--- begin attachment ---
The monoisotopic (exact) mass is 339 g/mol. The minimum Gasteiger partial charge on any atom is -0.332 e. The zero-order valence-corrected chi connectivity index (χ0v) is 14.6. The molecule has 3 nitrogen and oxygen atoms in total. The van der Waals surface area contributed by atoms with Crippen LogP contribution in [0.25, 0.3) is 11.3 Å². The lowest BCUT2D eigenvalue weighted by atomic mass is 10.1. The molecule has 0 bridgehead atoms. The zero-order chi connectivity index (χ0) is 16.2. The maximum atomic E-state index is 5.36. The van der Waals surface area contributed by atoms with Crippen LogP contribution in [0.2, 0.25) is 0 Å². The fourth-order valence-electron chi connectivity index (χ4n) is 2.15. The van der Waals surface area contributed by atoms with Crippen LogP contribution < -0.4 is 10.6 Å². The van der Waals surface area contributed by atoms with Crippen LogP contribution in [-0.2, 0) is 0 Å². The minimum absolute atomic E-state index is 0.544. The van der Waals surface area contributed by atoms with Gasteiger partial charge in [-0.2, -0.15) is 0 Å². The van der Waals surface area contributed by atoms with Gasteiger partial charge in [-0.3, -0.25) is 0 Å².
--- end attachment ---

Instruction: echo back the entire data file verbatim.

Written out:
The monoisotopic (exact) mass is 339 g/mol. The minimum Gasteiger partial charge on any atom is -0.332 e. The zero-order valence-corrected chi connectivity index (χ0v) is 14.6. The molecule has 3 nitrogen and oxygen atoms in total. The van der Waals surface area contributed by atoms with Crippen LogP contribution in [0.25, 0.3) is 11.3 Å². The lowest BCUT2D eigenvalue weighted by atomic mass is 10.1. The molecule has 0 bridgehead atoms. The zero-order chi connectivity index (χ0) is 16.2. The maximum atomic E-state index is 5.36. The van der Waals surface area contributed by atoms with Crippen LogP contribution in [0.2, 0.25) is 0 Å². The fourth-order valence-electron chi connectivity index (χ4n) is 2.15. The van der Waals surface area contributed by atoms with Crippen LogP contribution < -0.4 is 10.6 Å². The van der Waals surface area contributed by atoms with Crippen LogP contribution in [-0.2, 0) is 0 Å². The minimum absolute atomic E-state index is 0.544. The van der Waals surface area contributed by atoms with Gasteiger partial charge in [-0.2, -0.15) is 0 Å². The van der Waals surface area contributed by atoms with Gasteiger partial charge in [-0.3, -0.25) is 0 Å².